End the duopoly

LeBron James and the Narrow Tribalism of “Social Justice”

Is the NBA’s cave-in to China really all about the money? When LeBron James speaks up about perceived injustices here in the United States but urges silence against a foreign dictatorship that is running concentration camps, is it a case of the NBA “bowing at the altar of the almighty Chinese yuan,” as Los Angeles Times sportswriter Bill Plaschke puts it?

Maybe. But I suspect there is also something deeper going on. As with the collapse of the Women’s March into tribal infighting, we’re seeing another example of the narrow, parochial form that so-called “social justice” has taken.

LeBron James came in for particular criticism because only a few months earlier he had tweeted out a quote from Martin Luther King, Jr.: “Injustice anywhere is a threat to justice everywhere. Our lives begin to end the day we become silent about things that matter.” And now here he was, not caring about injustice if it happens somewhere else and urging us to stay silent about things that matter.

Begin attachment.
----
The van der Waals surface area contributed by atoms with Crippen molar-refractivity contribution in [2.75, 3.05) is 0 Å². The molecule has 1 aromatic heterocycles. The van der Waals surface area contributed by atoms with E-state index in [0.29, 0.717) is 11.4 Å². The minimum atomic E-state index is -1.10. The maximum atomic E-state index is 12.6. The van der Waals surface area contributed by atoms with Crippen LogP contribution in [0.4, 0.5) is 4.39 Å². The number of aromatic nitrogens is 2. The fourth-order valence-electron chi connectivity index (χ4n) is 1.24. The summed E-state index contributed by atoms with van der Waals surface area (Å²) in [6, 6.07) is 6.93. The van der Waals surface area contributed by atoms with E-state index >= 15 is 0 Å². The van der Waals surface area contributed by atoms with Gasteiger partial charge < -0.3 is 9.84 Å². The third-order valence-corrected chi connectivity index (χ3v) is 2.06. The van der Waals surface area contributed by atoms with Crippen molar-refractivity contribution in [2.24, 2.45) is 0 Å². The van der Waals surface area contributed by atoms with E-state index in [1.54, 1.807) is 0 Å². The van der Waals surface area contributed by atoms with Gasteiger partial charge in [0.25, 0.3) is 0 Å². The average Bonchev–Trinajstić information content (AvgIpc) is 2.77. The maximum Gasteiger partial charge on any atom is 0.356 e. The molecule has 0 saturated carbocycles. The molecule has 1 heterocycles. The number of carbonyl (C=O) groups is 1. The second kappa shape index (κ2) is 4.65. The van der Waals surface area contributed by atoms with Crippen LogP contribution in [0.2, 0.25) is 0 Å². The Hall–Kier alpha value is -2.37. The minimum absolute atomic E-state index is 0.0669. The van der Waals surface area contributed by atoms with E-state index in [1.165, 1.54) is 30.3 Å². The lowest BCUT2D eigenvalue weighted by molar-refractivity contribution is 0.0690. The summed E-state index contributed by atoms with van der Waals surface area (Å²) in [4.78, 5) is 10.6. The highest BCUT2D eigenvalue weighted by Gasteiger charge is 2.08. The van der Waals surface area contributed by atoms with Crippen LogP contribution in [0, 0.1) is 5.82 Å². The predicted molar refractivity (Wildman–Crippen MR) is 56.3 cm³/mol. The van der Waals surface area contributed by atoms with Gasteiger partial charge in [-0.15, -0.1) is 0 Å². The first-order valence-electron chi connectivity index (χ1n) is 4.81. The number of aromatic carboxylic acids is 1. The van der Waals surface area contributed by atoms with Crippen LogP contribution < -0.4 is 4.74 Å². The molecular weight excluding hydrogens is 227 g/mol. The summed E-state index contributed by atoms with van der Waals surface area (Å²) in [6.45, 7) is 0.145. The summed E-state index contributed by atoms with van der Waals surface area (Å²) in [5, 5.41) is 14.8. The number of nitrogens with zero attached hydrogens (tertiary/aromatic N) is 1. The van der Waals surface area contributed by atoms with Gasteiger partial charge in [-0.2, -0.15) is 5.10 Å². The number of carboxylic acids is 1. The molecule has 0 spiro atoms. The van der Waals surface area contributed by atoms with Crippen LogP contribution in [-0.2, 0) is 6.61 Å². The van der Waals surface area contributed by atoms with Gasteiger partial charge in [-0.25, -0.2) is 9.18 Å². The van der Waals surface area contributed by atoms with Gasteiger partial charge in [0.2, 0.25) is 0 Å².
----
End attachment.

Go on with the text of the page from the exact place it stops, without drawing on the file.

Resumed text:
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Yet that quote from King actually highlights what’s going on—because it’s so obviously counter to the spirit of today’s “woke” politics.

Today’s “social justice” politics no longer trades in such broad, uplifting, universal ideals. It’s not about recognizing the universal brotherhood of man and wanting to live in harmony with one another. It’s about recognizing “privilege”—a constant search for evidence that somebody, somewhere, is more privileged than someone else and must be torn down for it.

Identity politics is by definition narrow, parochial, and tribal. It is about obsessing over one’s “identity” as a member of a very particular victim group, fighting for the prerogatives of one’s group, and declaring one’s hostility or indifference to everyone else.

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